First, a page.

The main reasons are why do they feel naked without a weapon?

What is thier intent and why do they feel they need to defend themselves?

If somebody's hunting them down they might need a bit more than an umbrella, a pen knife, or a stack of coins in a dirty sock.

If they're paranoid, or a victim of some crime or something then that's a different mindset however it could end up causing some conflict.

Also are they native? Is where they come from have easy access to weapons? How are they in the country? If they were smuggled in what really stopped them from bringing thier tools? And what assumption makes you think the police will find them with it?

Last post here. I promise :) I don't want to drum up conflict.

Edit: Can confirm a pencil makes a great self defense tool. heck if you wanted too and had some time take a tungsten GTAW electrode sharpen the end then split a pencil in half replace the graphite with the tungsten.

That'd be a brutal thing in any adequate hands.
 

Montero

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For suspension of disbelief, do try things yourself (cautiously) :). Its already been mentioned you need to be careful when using a knife (especially an ordinary kitchen knife) as you can cut yourself when stabbing someone. There is also how you hold keys - you could injure your hand if say you tried to use them more like a knuckle duster.
Other than that - there are killing weapons and defensive weapons - so rake keys down someone's face, they'll rear back and you can run. What do you want to achieve with the weapon is another question to work out for yourself.
 

Danny McG

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There are legal pocketknives in the UK.
The blade can only be (I think) three inches and must be unable to lock into position. Also there is a grey area about how they can open so as not to be able to flip out the blade with one hand.
Again it is situation and circumstance however that determines if it's an offensive weapon. If you have it in a roll of artist's pencils and are carrying a sketch pad okay. If the same person is brandishing the same knife in a football crowd then it's offensive.

The same in regard to a long heavy battery torch. On an unlit footpath at night okay. The same place on a sunny afternoon then you need to justify why you have it.

Don't forget this is the UK where people are gunned down by police for carrying a table leg to a repair shop and blind men get tasered for having a white cane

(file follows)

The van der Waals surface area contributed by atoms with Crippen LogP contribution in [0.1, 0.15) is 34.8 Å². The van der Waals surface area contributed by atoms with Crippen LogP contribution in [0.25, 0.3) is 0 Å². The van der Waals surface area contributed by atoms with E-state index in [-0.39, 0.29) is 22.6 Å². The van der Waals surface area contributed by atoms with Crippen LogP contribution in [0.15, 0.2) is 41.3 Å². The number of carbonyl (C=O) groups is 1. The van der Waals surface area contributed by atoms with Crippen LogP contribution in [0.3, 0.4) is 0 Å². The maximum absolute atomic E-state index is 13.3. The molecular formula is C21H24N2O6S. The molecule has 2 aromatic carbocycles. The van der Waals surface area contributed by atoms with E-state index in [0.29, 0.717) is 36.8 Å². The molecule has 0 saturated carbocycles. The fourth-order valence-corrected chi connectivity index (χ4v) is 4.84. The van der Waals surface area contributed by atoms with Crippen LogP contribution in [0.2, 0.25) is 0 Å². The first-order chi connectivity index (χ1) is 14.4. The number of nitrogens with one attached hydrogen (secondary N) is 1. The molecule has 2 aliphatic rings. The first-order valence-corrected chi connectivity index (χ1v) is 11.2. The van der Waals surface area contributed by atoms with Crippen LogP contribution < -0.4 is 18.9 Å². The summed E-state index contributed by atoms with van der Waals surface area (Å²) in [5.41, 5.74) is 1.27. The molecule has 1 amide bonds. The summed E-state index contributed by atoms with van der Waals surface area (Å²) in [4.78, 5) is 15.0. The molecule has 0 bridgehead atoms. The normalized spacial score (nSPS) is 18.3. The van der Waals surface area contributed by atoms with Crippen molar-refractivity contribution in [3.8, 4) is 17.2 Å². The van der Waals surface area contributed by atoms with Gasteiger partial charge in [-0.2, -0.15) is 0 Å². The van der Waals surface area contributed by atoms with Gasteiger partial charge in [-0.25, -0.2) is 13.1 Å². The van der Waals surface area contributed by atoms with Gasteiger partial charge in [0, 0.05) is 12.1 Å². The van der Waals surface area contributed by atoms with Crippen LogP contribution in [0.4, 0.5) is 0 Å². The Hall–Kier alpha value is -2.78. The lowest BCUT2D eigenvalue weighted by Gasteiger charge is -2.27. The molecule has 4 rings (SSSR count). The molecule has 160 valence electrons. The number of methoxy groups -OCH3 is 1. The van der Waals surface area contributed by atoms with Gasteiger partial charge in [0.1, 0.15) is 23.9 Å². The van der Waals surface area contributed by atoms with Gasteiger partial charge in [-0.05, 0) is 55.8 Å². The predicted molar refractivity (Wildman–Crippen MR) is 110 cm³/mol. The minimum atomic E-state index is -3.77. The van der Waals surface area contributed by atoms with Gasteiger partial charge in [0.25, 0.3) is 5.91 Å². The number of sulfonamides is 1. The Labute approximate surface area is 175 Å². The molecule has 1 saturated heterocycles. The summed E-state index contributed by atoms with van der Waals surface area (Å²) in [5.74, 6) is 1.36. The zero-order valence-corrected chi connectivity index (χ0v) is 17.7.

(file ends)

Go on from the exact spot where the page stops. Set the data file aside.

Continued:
Radrook

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I rolled my eyes so hard I saw my brain. Give me the UK with no guns any day. I'd never want to go to the US as I'd be afraid of getting shot.

Re weapons - does it need to be a weapon for story purposes? Could the character do martial arts, for example? I used to do karate, and I'm perfectly happy with what I know that I'd be ok with not carrying a weapon. I also have a dog, but he'd run away. :D
In certain areas of the USA you are just as likely to get sucker-punched by people playing the sucker-punching game that has become popular or to get purposefully run over by a bike doing 40mph on the sidewalk as you are to get shot.
 

Luiglin

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Two I've come up with were a really strong and heavy electric torch (big Maglite, for example) or a heavy cane or even staff - the latter works much better out in the great outdoors IMHO.

While either of those could be used as weapons I'd have reservations about including them.

If modern day then torch is acceptable but how many people do you see wandering around with one. You'd have to have a bag or some sort of holster. Staff, walking stick, unless you have a problem with walking, again are unknown. Set Victorian times back then a walking cane is a perfectly acceptable piece of attire.

You need to think of things that are easily concealable but easily explainable if found. One old way is snooker/golf ball(s) in a sock or bag of coins. A small full plastic bottle of pop I suspect could hurt whacked into someone's face. Wire/rope for a garotte. A shoe heeled with metal cleats (not good for sneaking). Heavy rings, like sovereigns. A good leather belt with heavy metal buckle. A bike chain (like snooker ball not as easily explained away).

And most importantly anything that comes to hand.
 

Ihe

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If carrying the staff is contextual, have the character feign being lame or be bandaged sporting fake injuries, to have an excuse to carry a staff or crutches. The staff could also house a blade inside.

You can also use a motorbike helmet as a blunt weapon.
 

Mirannan

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I have a supplementary to the question in my OP. How does the law react if someone highly trained in martial arts reacts, while unarmed, to being attacked (let's say with a knife, to even things out a little) with what turns out to be lethal force? I've never been involved with the law or law enforcement much, so I really don't know.

Sample scenario; said martial artist is attacked by someone with a fair-sized knife, dodges the initial attack and reacts with a throat strike.

Applies to the UK BTW.